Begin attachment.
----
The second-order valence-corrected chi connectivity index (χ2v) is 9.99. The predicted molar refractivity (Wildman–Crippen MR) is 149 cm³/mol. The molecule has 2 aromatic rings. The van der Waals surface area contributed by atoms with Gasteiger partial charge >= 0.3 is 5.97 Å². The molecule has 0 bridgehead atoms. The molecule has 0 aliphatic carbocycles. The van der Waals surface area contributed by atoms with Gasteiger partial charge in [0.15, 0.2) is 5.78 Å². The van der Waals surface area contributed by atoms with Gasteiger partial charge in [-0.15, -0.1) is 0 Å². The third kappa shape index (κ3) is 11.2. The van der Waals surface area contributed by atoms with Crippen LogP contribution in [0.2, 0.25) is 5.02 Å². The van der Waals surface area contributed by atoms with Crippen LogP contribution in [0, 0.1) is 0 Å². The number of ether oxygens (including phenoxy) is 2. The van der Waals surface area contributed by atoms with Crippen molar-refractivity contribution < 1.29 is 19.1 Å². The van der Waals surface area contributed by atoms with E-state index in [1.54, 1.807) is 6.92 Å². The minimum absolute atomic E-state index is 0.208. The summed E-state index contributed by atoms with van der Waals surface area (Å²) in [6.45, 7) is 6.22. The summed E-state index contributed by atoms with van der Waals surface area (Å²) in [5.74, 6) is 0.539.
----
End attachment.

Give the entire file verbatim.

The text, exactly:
The second-order valence-corrected chi connectivity index (χ2v) is 9.99. The predicted molar refractivity (Wildman–Crippen MR) is 149 cm³/mol. The molecule has 2 aromatic rings. The van der Waals surface area contributed by atoms with Gasteiger partial charge >= 0.3 is 5.97 Å². The molecule has 0 bridgehead atoms. The molecule has 0 aliphatic carbocycles. The van der Waals surface area contributed by atoms with Gasteiger partial charge in [0.15, 0.2) is 5.78 Å². The van der Waals surface area contributed by atoms with Gasteiger partial charge in [-0.15, -0.1) is 0 Å². The third kappa shape index (κ3) is 11.2. The van der Waals surface area contributed by atoms with Crippen LogP contribution in [0.2, 0.25) is 5.02 Å². The van der Waals surface area contributed by atoms with Crippen LogP contribution in [0, 0.1) is 0 Å². The number of ether oxygens (including phenoxy) is 2. The van der Waals surface area contributed by atoms with Crippen molar-refractivity contribution < 1.29 is 19.1 Å². The van der Waals surface area contributed by atoms with E-state index in [1.54, 1.807) is 6.92 Å². The minimum absolute atomic E-state index is 0.208. The summed E-state index contributed by atoms with van der Waals surface area (Å²) in [6.45, 7) is 6.22. The summed E-state index contributed by atoms with van der Waals surface area (Å²) in [5.74, 6) is 0.539.